Photographer + Co-Founder, Community of Creatives
“My role is to document these intimate spaces I am in, uplift the little homies [and] inspire them to be artists full-time. I’m a firm believer in the more you learn, the more you should teach. That’s one of the best ways to pay it forward.”
“What we need now is when Black creatives are talked down to or credit is taken, our white allies – or any allies – should speak up. Speak out when you see injustices. Remember, we’re
going for synergy, not energy.”
Instagram @community.of.creatives + @shaughncooper // www.shaughncooper.com
Founder, Rise Like A Girl
“One of the things I’m most proud of with my work is the safe spaces that I’ve been able to create with girls of all ages. We’re able to build a community, regardless of our differences, and stand together in solidarity. Solidarity means togetherness. It means joining hands with love and respect. While I’m encouraged by the solidarity of our society’s racial awakening over the last few weeks, I’m afraid many of us are missing the point. I do agree that it is important to speak up when you can, but I also want us all to understand that transformation isn’t a performance.
“Transformation isn’t always out loud. Sometimes it’s a quiet stirring that takes time to reveal itself. We have to show each other grace in these moments to achieve true solidarity. Now, more than ever, we all need less judgement and criticism, and more love for everyone choosing to enter this battlefield – no matter how they choose to do it. We have to set an example for our young Black girls that true progress is in the transformation, not the performance.”
Instagram @riselikeagirl // www.riselikeagirl.com
Co-Owner, We Act Radio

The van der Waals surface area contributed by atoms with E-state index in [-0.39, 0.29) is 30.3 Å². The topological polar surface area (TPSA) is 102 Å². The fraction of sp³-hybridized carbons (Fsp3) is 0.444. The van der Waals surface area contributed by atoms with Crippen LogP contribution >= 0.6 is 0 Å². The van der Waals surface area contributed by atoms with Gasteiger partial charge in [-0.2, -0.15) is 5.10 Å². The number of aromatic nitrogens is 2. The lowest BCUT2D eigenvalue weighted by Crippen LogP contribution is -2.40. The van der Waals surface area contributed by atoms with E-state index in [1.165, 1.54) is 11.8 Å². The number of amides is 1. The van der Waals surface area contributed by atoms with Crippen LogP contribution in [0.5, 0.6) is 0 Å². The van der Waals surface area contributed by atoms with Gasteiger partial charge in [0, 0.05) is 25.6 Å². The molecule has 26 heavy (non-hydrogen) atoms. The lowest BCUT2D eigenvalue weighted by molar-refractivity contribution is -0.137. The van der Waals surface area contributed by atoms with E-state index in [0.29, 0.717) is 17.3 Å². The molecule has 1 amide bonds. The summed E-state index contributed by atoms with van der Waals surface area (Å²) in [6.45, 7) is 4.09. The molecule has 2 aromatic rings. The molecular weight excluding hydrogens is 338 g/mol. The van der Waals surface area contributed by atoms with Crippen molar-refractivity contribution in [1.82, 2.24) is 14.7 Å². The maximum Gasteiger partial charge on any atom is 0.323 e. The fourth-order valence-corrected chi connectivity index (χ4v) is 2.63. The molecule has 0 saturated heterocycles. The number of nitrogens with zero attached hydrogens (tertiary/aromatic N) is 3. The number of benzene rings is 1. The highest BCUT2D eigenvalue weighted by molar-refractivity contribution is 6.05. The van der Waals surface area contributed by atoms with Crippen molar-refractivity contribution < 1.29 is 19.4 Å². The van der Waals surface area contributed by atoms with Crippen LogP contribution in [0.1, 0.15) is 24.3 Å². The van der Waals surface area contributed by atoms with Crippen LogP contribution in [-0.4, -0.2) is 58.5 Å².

“The late [author and activist] George Jackson said, ‘The first line of defense is communications.’ So, I decided to create a platform where we could control our own communications. We Act Radio was founded on the African proverb, ‘Until the lions have their own historians, the tale of the hunt will continue to glorify the hunters.’ Since our inception, I have planted seeds [and] kept the agitation and resistance alive, so [as] to continue the struggle and be there when the next generation is ready to rise, take the baton and run.”
Instagram @kymonefreeman // www.weactradio.com
Food Blogger, Feed The Malik
“In the blogging space, it is easy to stick to things that are trendy. I’ve made a deliberate effort to step back from that and focus on the true depth and bounty that D.C. has to offer – especially Black D.C. I’m Black, that’s my community and this is a significant group that has deep and lasting contributions to the city’s food scene, like the carryout culture, mumbo sauce and the latest viral sensation, Roaming Rooster. I wanted to show the beauty I’d seen from this aspect of D.C.’s food scene, so that’s my contribution.”
“I think there has to be room for activism across the spectrum. I’ve been trying to encourage people to take the concept of ‘Black Food Fridays’ or ‘Black Business Fridays’ and adopt that as a part of your lifestyle, which means that once a week on Friday, you try to spend your money with a Black-owned business. It’s a way of helping people think of more sustainable changes.”
Instagram @feedthemalik // www.feedthemalik.com
Assistant Coach, Washington Redskins